Environmental problems in Kazakhstan "The nature should be protected as we protect human lives” P.I.Tchaikovsky
Environmental problems of our Republic: The Aral Sea’s problem The Caspian Sea’s problem Atmospheric pollution Wind erosion Semipalatinsk nuclear test site P.S.
The Aral Sea’s problem Currently, humanity has plenty of global environmental problems that it has to take care of now. Desiccation of the Aral Sea is one of the items on the list. The Aral Sea , is located in southwestern Kazakhstan and northwestern Uzbekistan, near the Caspian Sea. The Aral Sea is still listed as the fourth largest lake in the world. But the statistic might change. The initial reason for the Aral’s decline is the fact that Soviet planners diverted water from Aral’s two big feeding rivers (Amu Darya and Syr Darya) into cotton fields in the territory of Uzbekistan… Because of this irrigation, the sea began to go down. Unwise use of water has led to the current state of the Aral Sea. The disappearance of the sea as a part of the ecosystem is just one problem that is followed by hundreds of subsequent problems. One of them has already risen… Now a ton of salt cover the former bed of the Aral Sea. The wind blows the salt dust for thousands of kilometers. As a result of this, trees do not bear fruits any more… The situation on the Aral Sea has an influence on everything that is around it.
The Caspian Sea’s problem The Caspian Sea is an inland salt lake between Europe and Asia, bordering Azerbaijan, Russia, Kazakhstan, and Iran. Though it receives many rivers, including the Volga, Ural, and Kura, the sea itself has no outlet. With a basin 1,200 km long and up to 320 km wide and an area of 386,400 sq km, it is the largest inland body of water in the world. The water level of the Caspian Sea has been rising steadily since 1978 for reasons that scientists have not been able to explain fully. At the northern end of the sea, more than a million hectares of land in Atyrau Province have been flooded. Experts estimate that if current rates of increase persist, the coastal city of Atyrau, eighty-eight other population centers, and many of Kazakstan's Caspian oil fields could be submerged by 2020.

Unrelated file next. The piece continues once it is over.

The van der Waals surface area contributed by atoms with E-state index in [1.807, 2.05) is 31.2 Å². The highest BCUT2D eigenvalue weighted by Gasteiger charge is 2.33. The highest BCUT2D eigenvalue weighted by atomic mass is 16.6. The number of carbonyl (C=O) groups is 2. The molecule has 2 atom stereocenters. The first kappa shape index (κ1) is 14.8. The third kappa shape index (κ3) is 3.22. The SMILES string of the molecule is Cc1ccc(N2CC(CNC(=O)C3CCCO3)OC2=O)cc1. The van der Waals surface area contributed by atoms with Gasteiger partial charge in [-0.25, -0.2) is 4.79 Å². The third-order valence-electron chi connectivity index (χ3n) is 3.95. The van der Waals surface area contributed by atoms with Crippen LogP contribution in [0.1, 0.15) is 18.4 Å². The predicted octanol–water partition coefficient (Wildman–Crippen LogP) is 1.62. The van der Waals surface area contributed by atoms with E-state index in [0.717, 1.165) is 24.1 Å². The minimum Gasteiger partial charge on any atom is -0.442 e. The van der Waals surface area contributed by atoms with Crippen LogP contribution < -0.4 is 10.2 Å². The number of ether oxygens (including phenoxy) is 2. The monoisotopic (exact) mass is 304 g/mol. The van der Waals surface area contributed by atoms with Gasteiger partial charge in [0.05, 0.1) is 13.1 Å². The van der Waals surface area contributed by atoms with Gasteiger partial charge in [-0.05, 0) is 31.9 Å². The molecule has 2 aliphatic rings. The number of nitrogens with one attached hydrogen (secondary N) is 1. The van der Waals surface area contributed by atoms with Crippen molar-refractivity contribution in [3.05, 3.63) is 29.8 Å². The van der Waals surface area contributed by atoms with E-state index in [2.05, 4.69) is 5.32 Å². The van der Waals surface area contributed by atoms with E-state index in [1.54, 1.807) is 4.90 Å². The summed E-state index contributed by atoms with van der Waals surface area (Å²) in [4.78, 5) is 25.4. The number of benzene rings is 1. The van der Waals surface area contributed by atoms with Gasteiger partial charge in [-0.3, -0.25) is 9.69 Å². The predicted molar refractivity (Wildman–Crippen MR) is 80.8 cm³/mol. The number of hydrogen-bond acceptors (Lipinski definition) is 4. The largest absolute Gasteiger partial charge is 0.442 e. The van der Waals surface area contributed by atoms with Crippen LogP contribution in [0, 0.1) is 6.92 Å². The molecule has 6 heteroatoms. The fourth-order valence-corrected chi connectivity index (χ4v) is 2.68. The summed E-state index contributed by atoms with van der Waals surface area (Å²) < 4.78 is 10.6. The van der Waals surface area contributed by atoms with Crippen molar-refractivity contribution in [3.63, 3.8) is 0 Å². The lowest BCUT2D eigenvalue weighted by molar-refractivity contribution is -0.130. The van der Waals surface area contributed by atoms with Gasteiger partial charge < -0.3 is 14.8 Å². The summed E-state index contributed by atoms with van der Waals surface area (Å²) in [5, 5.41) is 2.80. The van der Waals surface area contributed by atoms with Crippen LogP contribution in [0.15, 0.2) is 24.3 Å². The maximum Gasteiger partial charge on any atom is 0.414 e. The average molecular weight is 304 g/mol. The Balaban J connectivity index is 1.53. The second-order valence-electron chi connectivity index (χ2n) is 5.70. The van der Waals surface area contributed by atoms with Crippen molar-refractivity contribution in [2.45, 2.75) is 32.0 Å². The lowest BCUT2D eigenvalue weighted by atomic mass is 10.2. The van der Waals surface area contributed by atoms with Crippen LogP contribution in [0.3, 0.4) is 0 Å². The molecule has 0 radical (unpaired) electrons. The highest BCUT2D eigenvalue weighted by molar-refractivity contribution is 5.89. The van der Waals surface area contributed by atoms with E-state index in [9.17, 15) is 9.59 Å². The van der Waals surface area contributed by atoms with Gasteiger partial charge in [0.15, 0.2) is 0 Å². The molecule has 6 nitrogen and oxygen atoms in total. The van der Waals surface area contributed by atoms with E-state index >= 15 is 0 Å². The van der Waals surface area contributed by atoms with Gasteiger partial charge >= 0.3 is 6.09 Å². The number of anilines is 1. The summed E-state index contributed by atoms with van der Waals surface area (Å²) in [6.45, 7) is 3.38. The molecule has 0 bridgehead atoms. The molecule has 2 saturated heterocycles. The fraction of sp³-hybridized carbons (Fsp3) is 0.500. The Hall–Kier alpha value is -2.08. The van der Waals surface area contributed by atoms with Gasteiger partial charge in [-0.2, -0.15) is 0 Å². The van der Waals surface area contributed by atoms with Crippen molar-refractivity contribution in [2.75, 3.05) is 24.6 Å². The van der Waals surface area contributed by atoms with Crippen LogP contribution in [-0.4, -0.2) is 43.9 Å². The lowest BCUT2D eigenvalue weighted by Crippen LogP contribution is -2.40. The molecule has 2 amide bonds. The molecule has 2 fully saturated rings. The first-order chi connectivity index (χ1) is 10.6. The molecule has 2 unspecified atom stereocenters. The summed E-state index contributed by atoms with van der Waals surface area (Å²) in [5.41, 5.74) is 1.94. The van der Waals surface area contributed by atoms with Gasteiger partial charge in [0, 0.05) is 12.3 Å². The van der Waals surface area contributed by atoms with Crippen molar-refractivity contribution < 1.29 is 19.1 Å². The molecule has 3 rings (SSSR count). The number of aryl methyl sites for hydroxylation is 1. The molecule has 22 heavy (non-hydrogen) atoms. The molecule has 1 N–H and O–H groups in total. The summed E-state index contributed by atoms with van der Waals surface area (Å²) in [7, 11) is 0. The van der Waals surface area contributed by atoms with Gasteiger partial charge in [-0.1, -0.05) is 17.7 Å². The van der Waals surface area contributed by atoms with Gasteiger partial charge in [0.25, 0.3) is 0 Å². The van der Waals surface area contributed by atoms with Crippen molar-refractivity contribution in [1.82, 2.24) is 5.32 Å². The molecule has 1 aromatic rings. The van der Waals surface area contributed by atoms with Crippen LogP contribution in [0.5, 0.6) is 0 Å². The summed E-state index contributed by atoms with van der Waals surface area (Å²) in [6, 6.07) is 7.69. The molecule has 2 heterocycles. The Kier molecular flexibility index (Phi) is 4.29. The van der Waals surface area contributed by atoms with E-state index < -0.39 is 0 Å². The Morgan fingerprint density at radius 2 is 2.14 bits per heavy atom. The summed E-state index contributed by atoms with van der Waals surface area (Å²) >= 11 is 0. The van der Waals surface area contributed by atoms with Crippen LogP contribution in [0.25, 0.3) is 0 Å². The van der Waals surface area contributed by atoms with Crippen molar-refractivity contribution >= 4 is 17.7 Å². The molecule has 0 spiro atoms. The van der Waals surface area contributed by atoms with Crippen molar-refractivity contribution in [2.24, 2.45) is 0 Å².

Atmospheric pollution Environmental pollution, especially atmospheric pollution, is another urgent problem in Kazakhstan. In some big cities and industrial centers concentrations of some toxic substances, such as heavy metal dust, sulfur dioxide, carbon oxide, and some others, are greater by tens of time than maximum permissible concentrations (MPC). The most acute situation is typical of the cities Taraz, Temirtau, Almaty, Oskemen, Leninogor, Shymkent, Balkash, and some others. Pollutant concentrations in these cities within a year are by 5 to 10 times greater than MPC. Atmospheric air is significantly polluted in the regions, where mineral resources are exploited. Air pollution results also from spaceships launching at the Baikonur space center. Apart from air pollution there is also pollution of surface waters and other components of the biosphere in the industrially developed regions. The industrial pollution is aggravated by large-scale chemical pollution caused by agriculture. Various chemical means for plant protection, defoliants, pesticides, and excessive fertilizers pollute both environmental and foodstuffs.
Wind erosion Wind erosion has also had an impact in the northern and central parts of the republic because of the introduction of wide-scale dry land wheat farming. In the 1950s and 1960s, much soil was lost when vast tracts of Kazakhstan's prairies were plowed under as part of Khrushchev's Virgin Lands agricultural project. By the mid-1990s, an estimated 60 percent of the republic's pastureland was in various stages of desertification.
Semipalatinsk nuclear test site The gravest environmental threat to Kazakstan comes from radiation, especially in the Semey (Semipalatinsk) region of the northeast, where the Soviet Union tested almost 500 nuclear weapons, 116 of them above ground. Often, such tests were conducted without evacuating or even alerting the local population. Although nuclear testing was halted in 1990, radiation poisoning, birth defects, severe anemia, and leukemia are very common in the area.
Thank you for your attention! Let's save our environment!